TYPHOONS and heavy monsoon rains have become somewhat of a usual thing in the Philippines. Along with these, Filipino ingenuity has sprung up with the invention of a bag that’s designed to keep vehicles afloat and dry in floodwaters.
Shortly after Typhoon Ondoy devastated parts of the country in 2009, John Echauz, who heads the Standard Insurance claims group, came up with the Floody Car Bag, a device that protects vehicles against flooding.
An industrial engineer by profession, Echauz said that he came about with the idea for the bag after the insurance firm he works for had taken in hundreds of flood-damaged cars after Ondoy.
“We had two warehouses filled with about 500 ruined vehicles, all flooded and muddy, which our company had to pay for. It was depressing. I thought we needed a way to help car owners avoid losses in the future as flooding and long rains are here to stay,” Echauz said.
He added that he then started looking for a bigger version of the waterproof bags with foldable mouths that keep items inside them dry, and even sought foreign suppliers to manufacture the bags. However, nobody seemed interested.
“So my driver and I designed and manufactured the first version ourselves. We tried dozens of types of specially formulated plastic material. We even designed our own test tank—we placed the bag inside it, drove the car into it, closed the tank door then filled it with about two truckloads of water.
“We were surprised to find out that the car floated when the water reached two feet in depth,” Echauz said.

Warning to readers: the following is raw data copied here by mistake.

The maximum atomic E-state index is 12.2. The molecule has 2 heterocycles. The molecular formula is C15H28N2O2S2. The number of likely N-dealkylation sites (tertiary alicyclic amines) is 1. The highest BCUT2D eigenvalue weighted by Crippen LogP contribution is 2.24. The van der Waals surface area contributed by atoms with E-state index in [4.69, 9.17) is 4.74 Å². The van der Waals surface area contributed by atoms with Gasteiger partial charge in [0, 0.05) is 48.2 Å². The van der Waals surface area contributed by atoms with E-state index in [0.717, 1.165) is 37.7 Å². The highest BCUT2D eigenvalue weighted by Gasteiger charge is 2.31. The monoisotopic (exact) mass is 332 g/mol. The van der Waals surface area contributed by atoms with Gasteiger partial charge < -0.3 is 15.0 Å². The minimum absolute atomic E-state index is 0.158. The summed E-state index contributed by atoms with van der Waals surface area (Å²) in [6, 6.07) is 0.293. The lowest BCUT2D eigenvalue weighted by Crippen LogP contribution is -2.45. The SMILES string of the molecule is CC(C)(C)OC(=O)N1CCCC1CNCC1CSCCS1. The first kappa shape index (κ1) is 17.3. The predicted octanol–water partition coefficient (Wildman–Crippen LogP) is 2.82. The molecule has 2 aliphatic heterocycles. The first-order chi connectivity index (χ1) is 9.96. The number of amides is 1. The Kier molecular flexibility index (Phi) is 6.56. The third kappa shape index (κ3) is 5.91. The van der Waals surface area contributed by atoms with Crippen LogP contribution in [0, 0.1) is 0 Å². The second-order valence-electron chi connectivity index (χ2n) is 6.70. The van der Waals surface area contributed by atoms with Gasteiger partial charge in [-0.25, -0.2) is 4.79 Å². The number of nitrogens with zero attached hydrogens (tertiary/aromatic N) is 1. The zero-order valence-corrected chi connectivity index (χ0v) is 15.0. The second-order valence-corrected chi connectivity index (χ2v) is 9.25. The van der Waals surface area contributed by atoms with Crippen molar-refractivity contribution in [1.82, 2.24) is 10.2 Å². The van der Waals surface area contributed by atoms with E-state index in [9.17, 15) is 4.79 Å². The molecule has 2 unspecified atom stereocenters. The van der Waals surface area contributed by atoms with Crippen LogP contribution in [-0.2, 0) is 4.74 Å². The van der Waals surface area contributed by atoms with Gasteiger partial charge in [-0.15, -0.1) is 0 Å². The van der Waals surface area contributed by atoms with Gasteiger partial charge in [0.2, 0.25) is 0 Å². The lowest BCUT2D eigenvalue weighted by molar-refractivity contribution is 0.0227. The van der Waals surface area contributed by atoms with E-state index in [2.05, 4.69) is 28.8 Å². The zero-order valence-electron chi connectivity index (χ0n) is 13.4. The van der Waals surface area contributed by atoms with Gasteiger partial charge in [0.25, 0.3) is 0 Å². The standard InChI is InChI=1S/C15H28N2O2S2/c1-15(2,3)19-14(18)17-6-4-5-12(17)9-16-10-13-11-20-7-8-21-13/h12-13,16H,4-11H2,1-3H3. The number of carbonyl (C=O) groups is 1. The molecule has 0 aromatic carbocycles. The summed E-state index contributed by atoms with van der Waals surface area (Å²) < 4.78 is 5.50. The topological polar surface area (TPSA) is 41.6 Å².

Afterward, Echauz took the project to the professionals.
“When we were happy with our initial design, we brought on my professor from De La Salle’s engineering program to professionalize the bag’s final design and manufacturing process. In the Philippine and US patent applications for the bag, I, my driver and my professor are listed as inventors,” he said.
Echauz noted that they now manufacture the bags on their own. “We even had to make our own equipment—fully DIY.”
Echauz’s co-inventors are Antonino Guion, a technician, and Jessica Gesani, an industrial engineer.
“The bag got its break during last year’s habagat. Today, I think companies will have less patience for people whose cars and assets were damaged unnecessarily,” Echauz noted.
The insurance exec said that he had sold around 200 Floody Car Bags, the buyers of which he considers as “people with foresight.”
He related that someone actually wanted a bag delivered during the height of last week’s flooding caused by Typhoon Maring. “I was thinking, ‘too late.’ Because of our car bag’s availability, I really get frustrated when people’s cars still get flooded while parked at home.
“I guess when it is not raining, even during the rainy season, people are in denial regarding when the floods will occur next,” Echauz said.
The Floody Car Bag comes in two sizes. One is fit for sedans, which is sold for P10,000, and a larger one for SUVs that costs P15,000.
“If I live in a flood-prone area, have a car and P10,000, I’d probably get one. Why? Because, firstly, if my car is old and destroyed, even if it is insured I wouldn’t get enough proceeds to buy a nice replacement. Secondly, if my car is new and not totally destroyed, but insured, I would need to wait a few weeks to a few months to get my car repaired, assuming parts are available. Thirdly, if my car is new and totally destroyed, but insured, I could just wait for my insurance company to replace my car—but that normally takes a few weeks, so I’d still not have a car,” Echauz explained.
“The way I see it, the car bag is not an investment. It’s more like having a fire extinguisher at home. If one doesn’t have a fire extinguisher at home but one can afford one, I would say that reflects one’s ignorance and carelessness,” he said.
Echauz added that should the bag break, he will replace it with a new one. Check the bag at www.floodycarbag.com.